Here's Why David Camm's Murder Conviction Was Overturned

On the evening of September 28, 2000, Kimberly Camm took her two children, 7-year-old Bradley and 5-year-old Jill, to swimming practice. As reported by Investigating Innocence, Kimberly left the swimming facility with her children at approximately 7:00 p.m. and said she was going straight home. At approximately 9:30 p.m. that same evening, Kimberly's husband David returned home from playing basketball at the Georgetown Community Church in Indiana. When he walked into the garage, he made a grisly discovery. His wife, Kimberly, was slumped on the floor near the front passenger door of the car. His daughter Jill, who was still strapped into her car seat, was unresponsive, and his son Bradley was laying on the floor of the garage (via IndyStar). All three were covered in blood.

IDS reports David Camm, who was a retired Indiana State Police trooper, attempted to perform CPR on Bradley, who he thought might still be alive. However, it was simply too late — his entire family was dead. David contacted authorities immediately, stating that someone killed his wife and children in the garage of their home. It was ultimately determined that all three were shot to death. In the days following the incident, WAVE3 reports David made a public plea for any information about the murder of his family. However, on October 1, 2000, David was arrested and charged with three counts of murder.

He was arrested and charged with killing his wife and children

David Camm vehemently denied any involvement in the deaths of his wife and children. As reported by Investigation Innocence, the 11 people he played basketball with on the evening his family was killed also corroborated his alibi. However, authorities believed blood stains on Camm's shirt, which he was wearing when they arrived, implicated him in the shootings. After a preliminary examination, they concluded the bloodstain pattern indicated he was wearing the shirt when he shot his wife and two children.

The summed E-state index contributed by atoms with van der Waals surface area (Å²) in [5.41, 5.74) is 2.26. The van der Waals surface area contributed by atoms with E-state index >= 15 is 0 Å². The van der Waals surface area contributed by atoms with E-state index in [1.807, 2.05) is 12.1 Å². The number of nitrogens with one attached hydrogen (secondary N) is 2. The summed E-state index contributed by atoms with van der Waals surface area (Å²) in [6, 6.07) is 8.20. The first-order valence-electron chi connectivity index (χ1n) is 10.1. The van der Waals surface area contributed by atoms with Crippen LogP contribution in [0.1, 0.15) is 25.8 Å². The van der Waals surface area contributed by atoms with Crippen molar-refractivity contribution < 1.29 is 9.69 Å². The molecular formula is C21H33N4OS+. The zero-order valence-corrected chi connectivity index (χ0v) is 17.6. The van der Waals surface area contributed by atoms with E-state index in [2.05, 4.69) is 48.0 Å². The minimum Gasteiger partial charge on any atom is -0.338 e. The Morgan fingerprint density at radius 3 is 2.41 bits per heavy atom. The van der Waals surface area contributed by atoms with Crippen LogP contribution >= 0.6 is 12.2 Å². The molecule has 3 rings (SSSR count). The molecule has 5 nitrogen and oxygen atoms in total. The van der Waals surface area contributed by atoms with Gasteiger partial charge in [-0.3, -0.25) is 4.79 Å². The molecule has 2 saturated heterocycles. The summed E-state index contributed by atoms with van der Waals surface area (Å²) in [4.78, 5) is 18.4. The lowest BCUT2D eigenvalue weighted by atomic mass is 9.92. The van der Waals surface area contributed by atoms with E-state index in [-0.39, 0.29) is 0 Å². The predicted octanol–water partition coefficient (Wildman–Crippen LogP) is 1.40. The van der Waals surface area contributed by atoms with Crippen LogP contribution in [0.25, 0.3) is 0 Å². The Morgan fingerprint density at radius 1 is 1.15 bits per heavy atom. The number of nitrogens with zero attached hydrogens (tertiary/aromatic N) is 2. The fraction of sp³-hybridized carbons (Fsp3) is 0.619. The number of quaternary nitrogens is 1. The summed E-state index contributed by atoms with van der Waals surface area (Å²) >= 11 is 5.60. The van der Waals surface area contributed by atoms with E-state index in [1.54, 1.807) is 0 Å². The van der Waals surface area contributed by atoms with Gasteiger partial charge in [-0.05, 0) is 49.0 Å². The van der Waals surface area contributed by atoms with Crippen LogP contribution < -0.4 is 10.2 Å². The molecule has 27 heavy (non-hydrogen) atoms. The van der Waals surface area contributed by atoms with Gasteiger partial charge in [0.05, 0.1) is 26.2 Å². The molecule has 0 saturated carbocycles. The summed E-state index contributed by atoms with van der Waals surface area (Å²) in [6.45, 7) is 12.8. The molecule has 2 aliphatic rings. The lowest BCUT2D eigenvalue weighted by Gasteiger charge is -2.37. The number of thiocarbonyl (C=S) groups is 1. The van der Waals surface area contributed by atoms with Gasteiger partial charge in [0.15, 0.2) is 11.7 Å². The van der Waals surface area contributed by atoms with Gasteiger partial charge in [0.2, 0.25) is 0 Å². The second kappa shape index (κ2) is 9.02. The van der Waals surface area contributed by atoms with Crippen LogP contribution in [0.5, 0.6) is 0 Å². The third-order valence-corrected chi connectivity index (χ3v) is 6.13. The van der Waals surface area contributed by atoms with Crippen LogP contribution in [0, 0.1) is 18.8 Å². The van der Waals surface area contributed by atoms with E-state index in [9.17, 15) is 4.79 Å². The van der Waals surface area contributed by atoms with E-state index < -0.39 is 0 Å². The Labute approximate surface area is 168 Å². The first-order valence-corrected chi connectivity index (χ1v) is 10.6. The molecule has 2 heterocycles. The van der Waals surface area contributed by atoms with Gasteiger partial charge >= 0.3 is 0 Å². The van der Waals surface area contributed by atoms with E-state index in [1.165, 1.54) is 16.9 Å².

As reported by IDS, authorities noted that instead of calling 911, Camm called the state trooper post where he was previously employed. They also found it unusual that Camm only attempted to perform CPR on his son. Camm's demeanor in the days following the loss of his family was also called into question, as he did not cry in public. WAVE3 reports Camm was ultimately convicted on three counts of murder and sentenced to 195 years in prison on April 11, 2002.

David Camm's conviction was overturned on appeal

David Camm was transported to the Indiana State Prison, where he remained in protective custody. However, on August 10, 2004, the state Court of Appeals overturned Camm's conviction. As reported by WAVE3, the court determined testimony about Camm's past, including affairs with other women, should not have been allowed during his trial. Three months later, Camm posted a $20,000 bond and was released on house arrest.

The Floyd County prosecutor vowed to refile murder charges against Camm. However, DNA evidence found at the scene implicated another man in the brutal slayings. WAVE3 reports authorities recovered a sweatshirt from the Camm's garage with the name "Backbone" printed on the collar. Forensic testing revealed that DNA on the shirt belonged to Kimberly Camm and a man named Charles Darnell Boney, whose nickname was "Backbone." Investigation Innocence reports authorities also confirmed a handprint on the door of the vehicle Kimberly was driving belonged to Boney.

Boney was called in for questioning about the murders. However, he initially denied any involvement and insisted he never met David Camm or his family. 

David Camm was tried a second time with a co-defendant